First, different algorithms end up having different program properties. Our simple and informal terminology to characterize program behavior into three classes is as follows:

  1. Nicely shaped computation and embarrassingly parallel: for example, millions of 3×3 convolutions happening in parallel.
  2. Nicely shaped computation but limited parallelism: for example, the vector-matrix computation of a single LSTM node in a chain of LSTM nodes.
  3. Irregularly shaped computation: for example, the aggregation phase in a graph-convolution network.

As algorithms have evolved, how much of their time is spent on these three classes has changed. Even for a given algorithm, based on whether an application is doing learning or prediction (possibly on a large batch of examples simultaneously), the balance changes.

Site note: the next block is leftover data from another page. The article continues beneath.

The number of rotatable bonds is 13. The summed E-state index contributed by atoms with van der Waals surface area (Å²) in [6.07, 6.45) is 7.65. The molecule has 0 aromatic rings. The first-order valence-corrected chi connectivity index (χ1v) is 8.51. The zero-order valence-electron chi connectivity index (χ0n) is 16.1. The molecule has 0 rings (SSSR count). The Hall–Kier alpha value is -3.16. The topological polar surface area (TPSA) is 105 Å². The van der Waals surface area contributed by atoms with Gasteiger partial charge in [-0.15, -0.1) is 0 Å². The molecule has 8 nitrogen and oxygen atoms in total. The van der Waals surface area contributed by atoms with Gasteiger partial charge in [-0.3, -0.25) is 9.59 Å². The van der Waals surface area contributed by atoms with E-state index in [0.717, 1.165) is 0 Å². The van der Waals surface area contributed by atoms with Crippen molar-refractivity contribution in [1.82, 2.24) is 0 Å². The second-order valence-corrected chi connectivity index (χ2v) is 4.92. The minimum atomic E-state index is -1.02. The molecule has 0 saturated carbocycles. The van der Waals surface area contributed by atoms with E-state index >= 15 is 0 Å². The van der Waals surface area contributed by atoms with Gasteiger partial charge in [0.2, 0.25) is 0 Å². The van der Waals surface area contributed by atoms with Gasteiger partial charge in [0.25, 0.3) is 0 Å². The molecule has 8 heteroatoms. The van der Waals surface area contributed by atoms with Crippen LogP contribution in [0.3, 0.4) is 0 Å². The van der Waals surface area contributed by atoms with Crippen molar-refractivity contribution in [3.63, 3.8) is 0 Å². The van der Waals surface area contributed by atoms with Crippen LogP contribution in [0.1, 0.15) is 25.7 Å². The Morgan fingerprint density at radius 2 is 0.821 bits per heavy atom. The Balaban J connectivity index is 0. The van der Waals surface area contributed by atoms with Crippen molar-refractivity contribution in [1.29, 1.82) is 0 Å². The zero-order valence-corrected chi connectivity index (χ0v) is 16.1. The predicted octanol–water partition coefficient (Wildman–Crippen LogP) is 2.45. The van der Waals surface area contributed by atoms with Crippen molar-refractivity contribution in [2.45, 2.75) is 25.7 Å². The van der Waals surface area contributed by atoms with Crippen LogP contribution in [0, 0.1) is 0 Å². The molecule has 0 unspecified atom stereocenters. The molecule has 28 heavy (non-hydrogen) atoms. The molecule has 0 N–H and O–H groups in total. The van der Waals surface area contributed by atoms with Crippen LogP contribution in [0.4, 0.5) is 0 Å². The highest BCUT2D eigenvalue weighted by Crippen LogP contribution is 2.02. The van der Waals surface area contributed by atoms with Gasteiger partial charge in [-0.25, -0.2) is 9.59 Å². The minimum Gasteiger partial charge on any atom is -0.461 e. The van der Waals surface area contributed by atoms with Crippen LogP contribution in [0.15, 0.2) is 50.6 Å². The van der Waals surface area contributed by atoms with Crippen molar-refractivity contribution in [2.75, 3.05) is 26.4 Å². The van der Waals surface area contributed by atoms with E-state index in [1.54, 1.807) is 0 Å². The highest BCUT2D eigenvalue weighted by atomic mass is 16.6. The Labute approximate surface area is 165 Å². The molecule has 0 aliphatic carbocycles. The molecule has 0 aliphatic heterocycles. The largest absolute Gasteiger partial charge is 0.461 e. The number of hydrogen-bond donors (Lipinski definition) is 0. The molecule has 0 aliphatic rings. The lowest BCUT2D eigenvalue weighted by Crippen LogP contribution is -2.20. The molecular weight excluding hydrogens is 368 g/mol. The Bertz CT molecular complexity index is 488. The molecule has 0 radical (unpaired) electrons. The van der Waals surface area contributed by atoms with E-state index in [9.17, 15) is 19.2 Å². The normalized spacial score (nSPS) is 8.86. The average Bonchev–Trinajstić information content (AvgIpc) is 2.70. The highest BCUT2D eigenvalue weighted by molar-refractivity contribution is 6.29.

Finally, as the algorithms get more sophisticated and ambitious, their nuances end up creating further subtlety within what we are coarsely describing as nicely shaped and irregularly shaped, and the levels of parallelism. Recently, a SIGARCH blog entry titled, “Deep Learning: It’s Not All About Recognizing Cats and Dogs” showed that, based on measured data on Facebook’s ML workloads, less than 30% of computation cycles was spent on image processing. They also introduce a more sophisticated and hardware-oriented characterization of application needs.

Impact on hardware

These program properties hint at the diversity that compilers, run-time engines, and hardware need to support. Merely supporting matrix multiplication globally mapped on a chip will simply not cut it anymore.

While GPUs are the state-of-the-art today, hardware solutions that provide the four properties outlined below are strongly positioned to overtake GPUs in the coming years: